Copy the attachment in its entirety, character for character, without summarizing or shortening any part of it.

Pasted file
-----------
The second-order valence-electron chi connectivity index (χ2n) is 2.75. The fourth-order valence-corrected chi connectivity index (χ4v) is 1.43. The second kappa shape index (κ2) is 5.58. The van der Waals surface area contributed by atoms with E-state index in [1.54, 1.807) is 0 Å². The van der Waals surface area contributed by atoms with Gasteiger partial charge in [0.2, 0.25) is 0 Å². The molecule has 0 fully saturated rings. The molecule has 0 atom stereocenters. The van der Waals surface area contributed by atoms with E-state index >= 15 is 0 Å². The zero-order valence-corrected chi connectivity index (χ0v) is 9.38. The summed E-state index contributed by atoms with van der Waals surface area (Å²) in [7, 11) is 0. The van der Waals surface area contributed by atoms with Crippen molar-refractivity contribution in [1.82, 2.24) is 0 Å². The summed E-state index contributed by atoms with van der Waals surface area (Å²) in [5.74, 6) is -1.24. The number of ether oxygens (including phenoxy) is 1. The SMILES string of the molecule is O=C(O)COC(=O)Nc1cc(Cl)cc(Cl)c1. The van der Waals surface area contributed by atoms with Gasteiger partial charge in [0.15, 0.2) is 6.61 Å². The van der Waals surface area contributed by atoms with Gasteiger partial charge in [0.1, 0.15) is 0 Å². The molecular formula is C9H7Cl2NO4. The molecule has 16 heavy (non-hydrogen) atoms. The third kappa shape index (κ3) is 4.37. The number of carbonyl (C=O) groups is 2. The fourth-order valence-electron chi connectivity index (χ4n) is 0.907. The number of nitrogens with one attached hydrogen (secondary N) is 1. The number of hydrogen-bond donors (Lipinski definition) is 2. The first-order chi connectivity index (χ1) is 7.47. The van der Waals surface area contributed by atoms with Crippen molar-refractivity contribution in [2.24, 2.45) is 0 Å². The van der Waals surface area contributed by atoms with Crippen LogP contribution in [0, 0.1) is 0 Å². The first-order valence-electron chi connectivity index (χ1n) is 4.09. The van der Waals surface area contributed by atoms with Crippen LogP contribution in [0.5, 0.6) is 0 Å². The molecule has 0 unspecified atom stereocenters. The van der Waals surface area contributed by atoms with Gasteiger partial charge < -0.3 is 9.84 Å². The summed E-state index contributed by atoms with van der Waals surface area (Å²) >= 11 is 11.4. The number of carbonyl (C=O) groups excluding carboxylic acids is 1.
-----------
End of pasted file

The second-order valence-electron chi connectivity index (χ2n) is 2.75. The fourth-order valence-corrected chi connectivity index (χ4v) is 1.43. The second kappa shape index (κ2) is 5.58. The van der Waals surface area contributed by atoms with E-state index in [1.54, 1.807) is 0 Å². The van der Waals surface area contributed by atoms with Gasteiger partial charge in [0.2, 0.25) is 0 Å². The molecule has 0 fully saturated rings. The molecule has 0 atom stereocenters. The van der Waals surface area contributed by atoms with E-state index >= 15 is 0 Å². The zero-order valence-corrected chi connectivity index (χ0v) is 9.38. The summed E-state index contributed by atoms with van der Waals surface area (Å²) in [7, 11) is 0. The van der Waals surface area contributed by atoms with Crippen molar-refractivity contribution in [1.82, 2.24) is 0 Å². The summed E-state index contributed by atoms with van der Waals surface area (Å²) in [5.74, 6) is -1.24. The number of ether oxygens (including phenoxy) is 1. The SMILES string of the molecule is O=C(O)COC(=O)Nc1cc(Cl)cc(Cl)c1. The van der Waals surface area contributed by atoms with Gasteiger partial charge in [0.15, 0.2) is 6.61 Å². The van der Waals surface area contributed by atoms with Gasteiger partial charge in [0.1, 0.15) is 0 Å². The molecular formula is C9H7Cl2NO4. The molecule has 16 heavy (non-hydrogen) atoms. The third kappa shape index (κ3) is 4.37. The number of carbonyl (C=O) groups is 2. The fourth-order valence-electron chi connectivity index (χ4n) is 0.907. The number of nitrogens with one attached hydrogen (secondary N) is 1. The number of hydrogen-bond donors (Lipinski definition) is 2. The first-order chi connectivity index (χ1) is 7.47. The van der Waals surface area contributed by atoms with Crippen molar-refractivity contribution in [2.24, 2.45) is 0 Å². The van der Waals surface area contributed by atoms with Crippen LogP contribution in [0, 0.1) is 0 Å². The first-order valence-electron chi connectivity index (χ1n) is 4.09. The van der Waals surface area contributed by atoms with Crippen LogP contribution in [0.5, 0.6) is 0 Å². The molecule has 0 unspecified atom stereocenters. The van der Waals surface area contributed by atoms with Gasteiger partial charge < -0.3 is 9.84 Å². The summed E-state index contributed by atoms with van der Waals surface area (Å²) >= 11 is 11.4. The number of carbonyl (C=O) groups excluding carboxylic acids is 1.